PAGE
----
The Finance Bill 2024: Protests and Public Outcry Across Kenya

Kenya's Finance Bill 2024 has triggered significant public outcry, culminating in widespread protests across the country. The bill, which introduces new taxes and fiscal measures, has been perceived by many as a burden on the working class, already grappling with economic challenges. On Thursday, June 20th, Kenyans from various regions took to the streets to protest against the Finance Bill 2024. These protests were marked by participation from workers, students, and civil society groups, reflecting broad-based opposition. In Nairobi, thousands of demonstrators gathered in the city center, marching towards government offices to voice their discontent. Chanting slogans and holding placards, the protesters demanded the government reconsider the bill, arguing that the new taxes on essential goods and services would make life unaffordable for ordinary citizens. Eldoret saw significant participation from the agricultural community. Farmers and workers marched through the town, highlighting how increased taxes on agricultural inputs would hurt their livelihoods. The demonstrators called for the government to support rather than burden the backbone of Kenya’s economy. In Kisumu, protests were characterized by vibrant rallies along the main streets. The lakeside city saw a large turnout from young people and the unemployed, who expressed fears that the new taxes would reduce job opportunities and exacerbate poverty..

Mombasa’s protests focused on the impact of the Finance Bill on trade and the cost of living. Traders and port workers were particularly vocal, pointing out that increased taxes on imports would lead to higher prices for goods, affecting both businesses and consumers. In Nyeri, residents gathered to protest against the rising cost of essential goods. The demonstrations here were notable for the participation of both urban and rural dwellers, united in their concern over the financial strain the bill would impose. In Kericho, tea farmers and workers marched together, emphasizing how the new taxes would squeeze the already tight margins in the tea industry. They called for policies that would support agricultural productivity rather than add financial burdens. These protests were not isolated incidents but part of a coordinated nationwide movement against the Finance Bill 2024. The unity and scale of these demonstrations underscore the widespread discontent with the government's fiscal policies.

TThe Finance Bill 2024 is seen by many as a direct attack on the economic well-being of the working class. The new taxes on essential goods and services disproportionately affect lower-income households, increasing the cost of living and reducing disposable income. Many Kenyans are worried about how they will afford basic necessities such as food, healthcare, and education. Workers across various sectors, from agriculture to trade, have voiced their concerns about the negative impact of these taxes on their livelihoods. Small business owners fear that higher taxes on imports and goods will hurt their businesses, leading to potential closures and job losses.

The influence of international financial institutions like the International Monetary Fund (IMF) and the World Bank has exacerbated the situation. Often, these institutions impose austerity measures as conditions for loans and financial aid. Such measures typically include reducing government spending, increasing taxes, and cutting public sector wages, all of which disproportionately affect the poor and working-class populations. In Kenya, these austerity policies have led to decreased funding for essential services and increased economic hardship for many citizens. President William Ruto has been criticized as a puppet of these international institutions, prioritizing their demands over the needs of his people. The presence of U.S. Congressmen in Kenya to oversee the passage of the Finance Bill has further fueled suspicions that external forces are dictating domestic policies, undermining Kenya’s sovereignty and democratic processes.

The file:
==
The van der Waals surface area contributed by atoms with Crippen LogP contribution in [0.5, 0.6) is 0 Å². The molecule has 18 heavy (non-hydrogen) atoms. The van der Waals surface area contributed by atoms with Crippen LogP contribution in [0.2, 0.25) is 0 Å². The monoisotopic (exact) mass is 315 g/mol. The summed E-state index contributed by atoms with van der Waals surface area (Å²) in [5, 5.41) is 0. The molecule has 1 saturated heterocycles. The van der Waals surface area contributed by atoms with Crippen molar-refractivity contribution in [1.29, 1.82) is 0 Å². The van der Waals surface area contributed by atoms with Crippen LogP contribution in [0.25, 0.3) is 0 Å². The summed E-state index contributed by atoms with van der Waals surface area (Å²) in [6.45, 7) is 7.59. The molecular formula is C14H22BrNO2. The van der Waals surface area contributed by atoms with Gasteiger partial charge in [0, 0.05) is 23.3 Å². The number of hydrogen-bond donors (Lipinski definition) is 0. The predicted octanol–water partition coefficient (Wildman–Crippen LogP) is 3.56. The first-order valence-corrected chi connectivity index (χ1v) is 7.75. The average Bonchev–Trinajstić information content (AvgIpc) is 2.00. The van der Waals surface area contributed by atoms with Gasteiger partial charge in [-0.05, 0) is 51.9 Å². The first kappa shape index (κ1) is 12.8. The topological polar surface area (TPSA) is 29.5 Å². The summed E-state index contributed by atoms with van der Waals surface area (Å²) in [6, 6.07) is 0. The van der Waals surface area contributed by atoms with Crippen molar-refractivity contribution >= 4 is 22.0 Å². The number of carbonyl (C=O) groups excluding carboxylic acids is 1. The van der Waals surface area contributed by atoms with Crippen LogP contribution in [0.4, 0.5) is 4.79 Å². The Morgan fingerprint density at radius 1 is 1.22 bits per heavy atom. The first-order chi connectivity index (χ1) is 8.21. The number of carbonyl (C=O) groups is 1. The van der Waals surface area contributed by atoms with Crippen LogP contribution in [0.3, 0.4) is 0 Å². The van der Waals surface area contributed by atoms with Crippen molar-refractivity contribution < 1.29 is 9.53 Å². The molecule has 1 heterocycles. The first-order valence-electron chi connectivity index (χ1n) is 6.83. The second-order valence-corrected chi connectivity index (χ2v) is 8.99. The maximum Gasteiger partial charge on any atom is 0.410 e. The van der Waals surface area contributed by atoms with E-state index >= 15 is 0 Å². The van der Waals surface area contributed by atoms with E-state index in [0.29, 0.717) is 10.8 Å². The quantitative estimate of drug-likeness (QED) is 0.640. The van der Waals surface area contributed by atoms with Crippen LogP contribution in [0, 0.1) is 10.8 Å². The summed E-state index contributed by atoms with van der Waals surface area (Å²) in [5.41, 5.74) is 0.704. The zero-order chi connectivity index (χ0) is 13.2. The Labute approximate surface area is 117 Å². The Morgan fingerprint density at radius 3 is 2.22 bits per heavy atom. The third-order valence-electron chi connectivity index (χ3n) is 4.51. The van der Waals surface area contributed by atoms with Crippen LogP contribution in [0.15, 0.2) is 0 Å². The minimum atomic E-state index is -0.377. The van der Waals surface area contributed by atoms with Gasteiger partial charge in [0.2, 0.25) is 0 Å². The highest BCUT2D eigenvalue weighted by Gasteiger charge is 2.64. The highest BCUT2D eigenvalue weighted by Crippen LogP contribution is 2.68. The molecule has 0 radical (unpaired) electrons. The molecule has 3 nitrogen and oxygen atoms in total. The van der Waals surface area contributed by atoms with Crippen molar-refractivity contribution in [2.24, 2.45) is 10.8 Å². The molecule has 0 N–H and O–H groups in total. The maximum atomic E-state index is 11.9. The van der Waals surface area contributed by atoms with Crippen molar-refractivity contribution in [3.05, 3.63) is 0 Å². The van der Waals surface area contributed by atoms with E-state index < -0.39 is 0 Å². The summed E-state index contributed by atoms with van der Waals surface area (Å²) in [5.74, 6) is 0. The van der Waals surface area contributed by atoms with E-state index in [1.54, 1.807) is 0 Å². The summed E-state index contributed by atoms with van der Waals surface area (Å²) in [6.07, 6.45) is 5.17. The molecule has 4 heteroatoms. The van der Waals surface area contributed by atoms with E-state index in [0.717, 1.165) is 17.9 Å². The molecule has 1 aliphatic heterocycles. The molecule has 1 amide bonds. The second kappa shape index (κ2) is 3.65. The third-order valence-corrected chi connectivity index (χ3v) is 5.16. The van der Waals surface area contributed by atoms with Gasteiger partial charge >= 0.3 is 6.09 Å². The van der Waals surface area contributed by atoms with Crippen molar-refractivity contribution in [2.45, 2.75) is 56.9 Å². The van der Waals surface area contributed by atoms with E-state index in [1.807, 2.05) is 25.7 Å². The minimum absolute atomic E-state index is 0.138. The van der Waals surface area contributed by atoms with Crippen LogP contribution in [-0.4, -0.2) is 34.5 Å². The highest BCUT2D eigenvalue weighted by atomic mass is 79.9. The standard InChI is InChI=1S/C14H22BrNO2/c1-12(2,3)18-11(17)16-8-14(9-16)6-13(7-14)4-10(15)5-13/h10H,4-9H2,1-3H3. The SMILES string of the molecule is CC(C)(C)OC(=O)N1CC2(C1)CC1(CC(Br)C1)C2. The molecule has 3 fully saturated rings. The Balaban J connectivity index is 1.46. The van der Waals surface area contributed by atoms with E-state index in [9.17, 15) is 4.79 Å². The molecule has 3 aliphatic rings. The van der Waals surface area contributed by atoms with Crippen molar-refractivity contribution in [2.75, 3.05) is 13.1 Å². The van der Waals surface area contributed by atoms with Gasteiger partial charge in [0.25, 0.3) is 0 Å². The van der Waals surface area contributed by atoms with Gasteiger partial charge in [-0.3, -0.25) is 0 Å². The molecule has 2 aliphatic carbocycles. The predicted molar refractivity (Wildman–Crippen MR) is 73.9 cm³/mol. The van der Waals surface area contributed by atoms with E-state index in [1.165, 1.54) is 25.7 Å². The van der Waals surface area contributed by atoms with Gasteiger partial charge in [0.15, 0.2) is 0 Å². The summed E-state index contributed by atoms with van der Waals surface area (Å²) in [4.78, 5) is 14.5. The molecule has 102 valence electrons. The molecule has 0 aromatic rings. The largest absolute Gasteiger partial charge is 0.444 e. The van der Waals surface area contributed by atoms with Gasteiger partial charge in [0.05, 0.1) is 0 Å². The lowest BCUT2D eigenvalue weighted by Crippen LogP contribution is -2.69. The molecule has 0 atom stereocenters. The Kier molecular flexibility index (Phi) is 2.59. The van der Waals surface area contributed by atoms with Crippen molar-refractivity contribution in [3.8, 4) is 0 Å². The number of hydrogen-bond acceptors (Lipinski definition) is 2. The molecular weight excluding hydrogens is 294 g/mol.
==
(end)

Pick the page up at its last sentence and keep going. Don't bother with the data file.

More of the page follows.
Given the widespread opposition to the Finance Bill 2024, it is clear that the government needs to reconsider its approach. The way forward involves meaningful consultations with various stakeholders, including workers, farmers, small business owners, and civil society groups, to understand their concerns and incorporate their feedback into fiscal policy. Instead of broad-based tax increases, the government should consider targeted tax policies that minimize the impact on essential goods and services. Taxes could be restructured to focus more on luxury goods and non-essential items, thereby protecting the most vulnerable populations. Supporting critical sectors such as agriculture and small businesses with subsidies, tax breaks, and other incentives is crucial. Strengthening social safety nets can help cushion the impact of new taxes on low-income households by providing financial assistance, food security, and access to affordable healthcare and education. Furthermore, the government must ensure transparency and accountability in the use of tax revenue. Demonstrating how the funds are being used to improve public services and infrastructure can help build public trust and support for necessary fiscal measures.

By adopting these strategies, the government can address the legitimate concerns of the working class while still achieving its revenue goals. It is essential to create a balanced approach that promotes economic stability and growth without disproportionately burdening the most vulnerable segments of society.